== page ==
Chilli Con Carne – á la Jennie

31 October 2014

Written by Jennie Bayliss


Before creating the Eat Well—Be Well programs, I rarely measured ingredients for my cooking – I’d do everything by eye and I would add a little of this or that or substitute one ingredient with another. Most of the time it turns out well! In part this is down to my early training to be a chef that gave me the confidence of knowing which foods combine well with one another – but mostly it is my curious and adventurous-self, as well as using what happens to be available in my kitchen.
When friends or family have liked what I’ve cooked and ask me for the recipe, it’s become a standing joke that it is “Casserole á la Jennie” or “Soup á la Jennie” and so on. This recipe, my take on Chilli Con Carne, is made in this spirit and following the my Eat Well—Be Well philosophy, I use far more veg and a little less meat than traditional recipes. The exact quantities are not that important for you really can’t go wrong with this dish. And by using different vegetables, different herbs and possibly even different meats, it will taste a little different each time – and to me that’s good – because you get more variety.
In this recipe I use turkey breast mince as I no longer eat beef, pork or lamb, but you can choose your favourite mince – just ensure it’s good lean meat for example breast mince for turkey and not ‘value’ mince where many different body-parts-may have been added to the mince!
I prefer to soak kidney beans overnight and cook them during breakfast so they are ready for me to make this dish later. I often soak a larger quantity, then keep the remaining cooked beans to throw onto salads or use in other meals. Refrigerated, cooked beans will keep for 3 days. Although more time consuming, I like the nuttier texture as opposed to tinned beans which are super-soft (from being cooked at high pressure) and many tinned versions containing firming agents and preservatives. I use a lot of dried beans and pulses and think they are worth the effort because they taste better and have more of their nutrients than the tinned versions. However, you can find some tinned versions that are additive free such as Sainsbury’s Organic Kidney Beans.


Makes 6-8 portions (depending on how much meat and veg used!)

  • 100g dried kidney beans (or 1 tin, make sure firming agent and preservative free)
  • 1 dessert spoon olive oil (not virgin or coconut oil or ghee)
  • 1 clove garlic – finely chopped
  • 2 medium onions – chopped
  • 300–500g Turkey breast mince or your favourite mince (supermarkets sell by differing weights)
  • 4 medium carrots – peeled and sliced
  • 1 or 2 (for richer flavour) dessertspoons of sun-dried tomato paste (I use Zest or Gia)
  • 2-10 tomatoes chopped (if using cherry, about 10: if using salad, 5 or 6: or 1-2 beefsteak)
  • Small amount (quantity roughly like that of an apple) of either butternut squash or any one of the following; sweet potato, parsnip, swede, turnip – chopped or cut into small cubes
  • Half to a full teaspoon of dried crushed chillies or a small piece of fresh chilli very finely chopped (according to how hot you like it!)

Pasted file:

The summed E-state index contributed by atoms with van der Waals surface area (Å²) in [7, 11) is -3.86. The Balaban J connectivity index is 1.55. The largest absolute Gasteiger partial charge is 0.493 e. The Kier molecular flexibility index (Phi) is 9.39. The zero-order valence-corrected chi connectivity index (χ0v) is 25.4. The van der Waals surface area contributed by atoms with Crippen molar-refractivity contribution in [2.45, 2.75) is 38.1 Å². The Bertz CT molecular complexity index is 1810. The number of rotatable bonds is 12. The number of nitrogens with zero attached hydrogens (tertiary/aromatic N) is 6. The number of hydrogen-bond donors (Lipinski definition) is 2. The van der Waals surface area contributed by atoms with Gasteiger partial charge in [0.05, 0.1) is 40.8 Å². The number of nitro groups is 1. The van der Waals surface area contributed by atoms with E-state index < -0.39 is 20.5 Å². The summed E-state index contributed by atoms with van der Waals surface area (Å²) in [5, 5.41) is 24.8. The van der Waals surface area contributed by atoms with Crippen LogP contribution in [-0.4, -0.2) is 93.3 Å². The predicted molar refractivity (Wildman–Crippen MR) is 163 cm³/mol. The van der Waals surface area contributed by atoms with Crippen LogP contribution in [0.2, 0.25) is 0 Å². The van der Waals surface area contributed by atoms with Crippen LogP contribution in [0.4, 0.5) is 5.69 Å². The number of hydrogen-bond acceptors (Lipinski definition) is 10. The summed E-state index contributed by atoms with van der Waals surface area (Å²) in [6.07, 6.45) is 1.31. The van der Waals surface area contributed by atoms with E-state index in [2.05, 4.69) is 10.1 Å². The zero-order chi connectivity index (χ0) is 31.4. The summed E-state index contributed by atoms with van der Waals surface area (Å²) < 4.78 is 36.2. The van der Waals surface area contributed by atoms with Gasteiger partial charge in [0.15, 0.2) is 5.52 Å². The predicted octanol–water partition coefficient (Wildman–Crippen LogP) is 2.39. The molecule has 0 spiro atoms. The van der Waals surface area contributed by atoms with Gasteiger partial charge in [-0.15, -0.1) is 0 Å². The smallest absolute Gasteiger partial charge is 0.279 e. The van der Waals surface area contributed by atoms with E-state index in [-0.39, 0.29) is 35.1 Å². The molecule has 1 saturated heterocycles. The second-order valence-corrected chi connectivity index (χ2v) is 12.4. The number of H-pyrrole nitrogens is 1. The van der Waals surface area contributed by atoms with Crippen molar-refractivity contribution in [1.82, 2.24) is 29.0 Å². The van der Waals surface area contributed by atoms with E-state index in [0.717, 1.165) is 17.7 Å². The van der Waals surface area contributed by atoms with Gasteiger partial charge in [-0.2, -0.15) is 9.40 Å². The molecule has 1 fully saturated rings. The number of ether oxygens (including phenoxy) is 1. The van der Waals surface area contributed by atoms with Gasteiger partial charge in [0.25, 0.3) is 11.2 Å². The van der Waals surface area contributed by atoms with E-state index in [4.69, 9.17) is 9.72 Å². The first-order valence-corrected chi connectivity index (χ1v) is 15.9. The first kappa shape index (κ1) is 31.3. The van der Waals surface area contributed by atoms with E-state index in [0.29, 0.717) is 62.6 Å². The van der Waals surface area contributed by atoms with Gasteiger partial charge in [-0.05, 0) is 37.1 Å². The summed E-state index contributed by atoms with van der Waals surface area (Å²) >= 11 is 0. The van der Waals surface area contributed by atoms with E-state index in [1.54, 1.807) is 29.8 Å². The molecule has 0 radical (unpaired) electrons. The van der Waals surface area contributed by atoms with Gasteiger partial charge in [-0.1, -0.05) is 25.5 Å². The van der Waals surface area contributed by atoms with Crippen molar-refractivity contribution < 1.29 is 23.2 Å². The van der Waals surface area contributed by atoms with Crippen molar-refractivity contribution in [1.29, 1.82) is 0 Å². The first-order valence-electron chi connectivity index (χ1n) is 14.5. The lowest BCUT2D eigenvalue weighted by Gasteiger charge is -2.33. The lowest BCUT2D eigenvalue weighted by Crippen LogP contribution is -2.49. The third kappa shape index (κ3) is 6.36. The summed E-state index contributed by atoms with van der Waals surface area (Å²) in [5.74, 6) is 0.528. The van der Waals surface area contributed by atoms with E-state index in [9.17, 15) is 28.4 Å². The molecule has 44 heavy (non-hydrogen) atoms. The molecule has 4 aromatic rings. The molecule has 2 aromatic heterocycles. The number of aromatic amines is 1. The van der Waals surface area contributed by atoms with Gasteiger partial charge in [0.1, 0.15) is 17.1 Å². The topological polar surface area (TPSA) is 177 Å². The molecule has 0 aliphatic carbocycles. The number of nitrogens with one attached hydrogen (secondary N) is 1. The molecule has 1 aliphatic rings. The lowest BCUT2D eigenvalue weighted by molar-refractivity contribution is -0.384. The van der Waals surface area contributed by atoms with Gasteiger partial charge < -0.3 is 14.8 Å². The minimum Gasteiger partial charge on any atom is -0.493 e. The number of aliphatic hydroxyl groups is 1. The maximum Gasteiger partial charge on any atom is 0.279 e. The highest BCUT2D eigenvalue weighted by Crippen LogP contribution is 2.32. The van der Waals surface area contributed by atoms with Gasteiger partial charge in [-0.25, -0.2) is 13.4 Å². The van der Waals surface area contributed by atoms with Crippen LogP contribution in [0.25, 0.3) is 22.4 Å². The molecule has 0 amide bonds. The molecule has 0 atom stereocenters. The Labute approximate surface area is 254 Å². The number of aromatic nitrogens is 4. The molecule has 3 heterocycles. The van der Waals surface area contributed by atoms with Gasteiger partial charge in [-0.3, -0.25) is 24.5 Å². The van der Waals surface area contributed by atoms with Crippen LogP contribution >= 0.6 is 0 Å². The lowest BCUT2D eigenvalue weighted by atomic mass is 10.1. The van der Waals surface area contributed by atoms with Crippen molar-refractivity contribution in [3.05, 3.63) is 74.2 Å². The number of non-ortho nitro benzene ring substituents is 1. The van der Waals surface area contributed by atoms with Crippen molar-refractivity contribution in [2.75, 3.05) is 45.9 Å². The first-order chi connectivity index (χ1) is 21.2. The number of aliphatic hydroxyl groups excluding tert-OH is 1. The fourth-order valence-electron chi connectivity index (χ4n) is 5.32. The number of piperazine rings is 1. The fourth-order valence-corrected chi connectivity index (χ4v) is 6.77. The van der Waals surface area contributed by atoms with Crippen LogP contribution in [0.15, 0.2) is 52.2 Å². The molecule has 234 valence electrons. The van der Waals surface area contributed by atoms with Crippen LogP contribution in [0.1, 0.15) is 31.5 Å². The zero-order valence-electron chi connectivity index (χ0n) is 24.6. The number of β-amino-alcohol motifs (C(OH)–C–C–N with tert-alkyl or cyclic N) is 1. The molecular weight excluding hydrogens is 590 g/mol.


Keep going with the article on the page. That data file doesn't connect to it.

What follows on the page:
• 1 teaspoon of dried mixed herbs or small handful of 2 or 3 fresh herbs finely chopped (I like marjoram, thyme, chives together: sometimes I use sage or rosemary – it depends on what is growing well in my garden)
  • 200 ml water (approx)
  • Large pinch of salt (using the back of a teaspoon handle is useful for this)
  • Black pepper


If using dried kidney beans: The evening before…
Pour dried kidney beans into large glass jar or bowl. Cover with enough water that will allow the beans to swell to twice their original volume. Leave to soak overnight. The following morning, before you start breakfast, drain and rinse the beans. Place in a medium saucepan. Cover with water and bring to the boil. After a few minutes a scum will appear – scoop it off: drain the beans and add fresh water. Bring back to the boil then turn the heat to its lowest setting. Pop on the saucepan lid and set your timer for 40 minutes. The beans will cook happily whilst you breakfast, shower etc. After 40 minutes check your beans are cooked – depending on the harvest and their age, they may still be slightly hard – if so, cook for a further 5 minutes. They won’t be tin-like soft, but neither should they be rock-hard. When cooked, drain cover and when cool, pop into for fridge ready to cook later in the day.
Main recipe…
In a wok or large frying pan, heat the oil until it is hot then stir fry the garlic and oil for a few minutes until the onion has softened and is staring to brown. Add the carrots and cook for 2-3 minutes – stirring all the time. Add the mince and continue to fry until the mince has gone from raw to looking as if cooked (2-5 minutes). Now add butternut squash (or whatever vegetable you have chosen), tomatoes, tomato paste, herbs water, chillies, salt and a good grind of black pepper. Stir really well as you bring to the boil, then place on the lowest heat and allow to simmer very gently for 30-40 minutes. I use a wok: I then use my frying pan as a lid by turning it upside down over my wok. If you have no pan to act as a lid – no worries – just keep an eye on it slightly more often to make sure the water (now the sauce) doesn’t completely evaporate away. Either way you may need to add an extra ‘slosh’ of water. When cooked, the meat and vegetables should have just a little ‘sauce’ – it’s mostly quite ‘dry’. Check and adjust the seasoning and then serve with 2 green vegetables or with a small portion of rice and one green veg.
P.S. For a similar, but slightly spicier version see Mildly Spicy Turkey With Beans
Eat Well—Be Well 🙂

Receive my in-depth articles

Reflections newsletter signup

You may also like